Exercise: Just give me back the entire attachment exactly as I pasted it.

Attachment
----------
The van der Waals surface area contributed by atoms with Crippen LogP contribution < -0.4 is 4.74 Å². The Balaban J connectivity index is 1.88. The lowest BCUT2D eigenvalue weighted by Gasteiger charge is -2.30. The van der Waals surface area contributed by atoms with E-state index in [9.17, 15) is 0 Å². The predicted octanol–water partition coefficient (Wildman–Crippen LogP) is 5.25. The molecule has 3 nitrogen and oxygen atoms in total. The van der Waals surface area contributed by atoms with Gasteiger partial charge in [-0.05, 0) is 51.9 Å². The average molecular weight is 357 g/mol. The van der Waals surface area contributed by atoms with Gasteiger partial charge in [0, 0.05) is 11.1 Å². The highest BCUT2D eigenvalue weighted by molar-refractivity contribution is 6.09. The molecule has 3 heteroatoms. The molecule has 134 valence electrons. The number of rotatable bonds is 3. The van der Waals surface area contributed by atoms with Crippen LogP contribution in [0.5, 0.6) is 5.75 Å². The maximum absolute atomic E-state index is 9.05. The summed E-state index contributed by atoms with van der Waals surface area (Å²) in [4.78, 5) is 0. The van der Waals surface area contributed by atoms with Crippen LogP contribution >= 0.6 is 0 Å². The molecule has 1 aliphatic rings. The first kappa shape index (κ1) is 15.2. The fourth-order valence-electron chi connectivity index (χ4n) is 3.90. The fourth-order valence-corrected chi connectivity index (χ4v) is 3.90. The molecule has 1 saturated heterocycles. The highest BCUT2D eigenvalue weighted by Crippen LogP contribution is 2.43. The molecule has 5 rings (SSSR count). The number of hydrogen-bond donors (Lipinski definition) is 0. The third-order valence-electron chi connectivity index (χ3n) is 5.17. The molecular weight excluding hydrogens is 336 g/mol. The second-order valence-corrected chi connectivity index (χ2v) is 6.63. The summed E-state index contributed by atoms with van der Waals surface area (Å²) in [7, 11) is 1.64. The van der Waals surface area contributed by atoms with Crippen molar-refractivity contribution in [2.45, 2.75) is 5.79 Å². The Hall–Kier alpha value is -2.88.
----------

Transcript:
The van der Waals surface area contributed by atoms with Crippen LogP contribution < -0.4 is 4.74 Å². The Balaban J connectivity index is 1.88. The lowest BCUT2D eigenvalue weighted by Gasteiger charge is -2.30. The van der Waals surface area contributed by atoms with E-state index in [9.17, 15) is 0 Å². The predicted octanol–water partition coefficient (Wildman–Crippen LogP) is 5.25. The molecule has 3 nitrogen and oxygen atoms in total. The van der Waals surface area contributed by atoms with Gasteiger partial charge in [-0.05, 0) is 51.9 Å². The average molecular weight is 357 g/mol. The van der Waals surface area contributed by atoms with Gasteiger partial charge in [0, 0.05) is 11.1 Å². The highest BCUT2D eigenvalue weighted by molar-refractivity contribution is 6.09. The molecule has 3 heteroatoms. The molecule has 134 valence electrons. The number of rotatable bonds is 3. The van der Waals surface area contributed by atoms with Crippen LogP contribution in [0.5, 0.6) is 5.75 Å². The maximum absolute atomic E-state index is 9.05. The summed E-state index contributed by atoms with van der Waals surface area (Å²) in [4.78, 5) is 0. The van der Waals surface area contributed by atoms with Crippen LogP contribution >= 0.6 is 0 Å². The molecule has 1 aliphatic rings. The first kappa shape index (κ1) is 15.2. The fourth-order valence-electron chi connectivity index (χ4n) is 3.90. The fourth-order valence-corrected chi connectivity index (χ4v) is 3.90. The molecule has 1 saturated heterocycles. The highest BCUT2D eigenvalue weighted by Crippen LogP contribution is 2.43. The molecule has 5 rings (SSSR count). The number of hydrogen-bond donors (Lipinski definition) is 0. The third-order valence-electron chi connectivity index (χ3n) is 5.17. The molecular weight excluding hydrogens is 336 g/mol. The second-order valence-corrected chi connectivity index (χ2v) is 6.63. The summed E-state index contributed by atoms with van der Waals surface area (Å²) in [7, 11) is 1.64. The van der Waals surface area contributed by atoms with Crippen molar-refractivity contribution in [2.45, 2.75) is 5.79 Å². The Hall–Kier alpha value is -2.88.